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'If students can't learn the way we teach, we must teach the way they learn' (Ignacio Estrada, via Tomlinson)

Book review: Jam for Nana, by Deborah Kelly

Posted by Lisa Hill on April 1, 2014


Jam for nanaAnother book about grandmothers!  This one is a charming complement to Damon Young’s light-hearted My Nanna Is A Ninja by (see my recent review) and is ideal for exploring the Foundation topic of families in the Australian History Curriculum:

ACHHK001 Who the people in their family are, where they were born and raised and how they are related to each other
  • identifying the different members of a family, (for example mother, father, caregiver, sister, brother, grandparent, aunty, uncle, cousin) and creating simple family trees with pictures or photographs (if possible using ICT) to show the relationship between family members
  • naming family members, finding out where they were born and raised and placing their photographs, drawings and names on a classroom world map

Part of exploring diversity for this age group  involves investigating family structures, and for many young children with both or solo parents at work, informal childcare with a grandmother becomes a highly significant relationship.  In Jam for Nana Deborah Kelly depicts a nana with nostalgia for apricot jam made in the old-fashioned way and her grand-daughter’s quest to find jam for her, with ‘the warmth of a hundred summers’.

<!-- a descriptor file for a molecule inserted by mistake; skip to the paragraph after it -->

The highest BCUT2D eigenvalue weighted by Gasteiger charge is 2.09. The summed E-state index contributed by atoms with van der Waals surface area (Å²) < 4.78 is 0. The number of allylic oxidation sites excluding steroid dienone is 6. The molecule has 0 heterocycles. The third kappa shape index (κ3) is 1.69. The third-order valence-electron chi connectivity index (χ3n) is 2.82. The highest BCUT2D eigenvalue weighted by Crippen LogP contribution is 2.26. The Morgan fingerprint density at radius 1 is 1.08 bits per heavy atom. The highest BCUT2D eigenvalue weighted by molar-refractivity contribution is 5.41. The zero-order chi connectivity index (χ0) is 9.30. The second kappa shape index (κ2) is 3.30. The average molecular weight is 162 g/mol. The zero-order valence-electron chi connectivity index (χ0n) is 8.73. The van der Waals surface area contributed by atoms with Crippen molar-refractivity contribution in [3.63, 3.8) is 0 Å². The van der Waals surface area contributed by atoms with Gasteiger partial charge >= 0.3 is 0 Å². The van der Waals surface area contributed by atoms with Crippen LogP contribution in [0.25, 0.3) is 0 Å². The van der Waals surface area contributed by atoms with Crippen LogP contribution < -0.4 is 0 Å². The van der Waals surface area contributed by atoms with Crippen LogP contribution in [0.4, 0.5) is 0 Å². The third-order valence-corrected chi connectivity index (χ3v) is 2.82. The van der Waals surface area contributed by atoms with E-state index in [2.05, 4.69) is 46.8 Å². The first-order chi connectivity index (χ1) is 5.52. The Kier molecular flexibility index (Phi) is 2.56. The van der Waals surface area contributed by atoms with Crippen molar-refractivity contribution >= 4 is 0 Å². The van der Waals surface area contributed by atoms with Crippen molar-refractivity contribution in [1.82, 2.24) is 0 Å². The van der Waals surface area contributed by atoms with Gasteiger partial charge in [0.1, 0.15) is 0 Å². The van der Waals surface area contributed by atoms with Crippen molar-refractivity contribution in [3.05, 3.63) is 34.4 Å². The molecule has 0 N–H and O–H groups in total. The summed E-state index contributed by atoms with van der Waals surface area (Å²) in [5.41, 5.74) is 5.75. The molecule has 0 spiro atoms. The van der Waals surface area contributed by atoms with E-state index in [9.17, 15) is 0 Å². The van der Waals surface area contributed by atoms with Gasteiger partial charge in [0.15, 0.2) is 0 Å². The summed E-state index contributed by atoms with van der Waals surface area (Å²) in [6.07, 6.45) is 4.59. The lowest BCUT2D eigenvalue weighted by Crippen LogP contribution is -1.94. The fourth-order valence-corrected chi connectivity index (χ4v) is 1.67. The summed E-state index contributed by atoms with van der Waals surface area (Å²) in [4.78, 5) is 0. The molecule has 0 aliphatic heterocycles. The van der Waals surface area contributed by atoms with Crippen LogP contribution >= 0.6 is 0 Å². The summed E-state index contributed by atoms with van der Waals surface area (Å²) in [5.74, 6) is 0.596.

(I myself can certainly relate to this nostalgia: store-bought jams and marmalades are generally flavourless, thin and runny, and almost fruit-free.  Busy as I am, I still make my own preserves, to a recipe, not a price).

The illustrations by Lisa Stewart are in soft pastel shades, but Nana is a stylish older woman in tunic and jeans, with a smart bob and a jaunty scarf around her neck.  She talks about jam ‘in the old country’ so she could be from anywhere, but it’s somewhere far away ‘across a great ocean’ which she had sailed as a little girl.

Nana’s memories – depicted in photo-frames – hint at a European mama feeding chickens but the jars of jam are labelled in English.  It’s a small quibble but I would have liked those labels to be as open-ended as the text is.  Pancakes, after all, are eaten all over the world, though of course they are made in different ways and have different names.  An imaginative teacher could easily make a multicultural PowerPoint to include a diversity of Australian children by using images from the different varieties on show at Wikipedia. 

That, I suspect, would lead naturally to a bit of cooking in the classroom, and perhaps that might even include making a small batch of real fruit jam?  There’s a very simple recipe – safely made in a microwave oven – at Taste.

Author: Deborah Kelly
Illustrator: Lisa Stewart
Title: Jam for Nana
Publisher: Random House Australia, 2014
ISBN: 9780857980014
Source: Review copy courtesy of Random House

Availability

Fishpond: Jam for Nana

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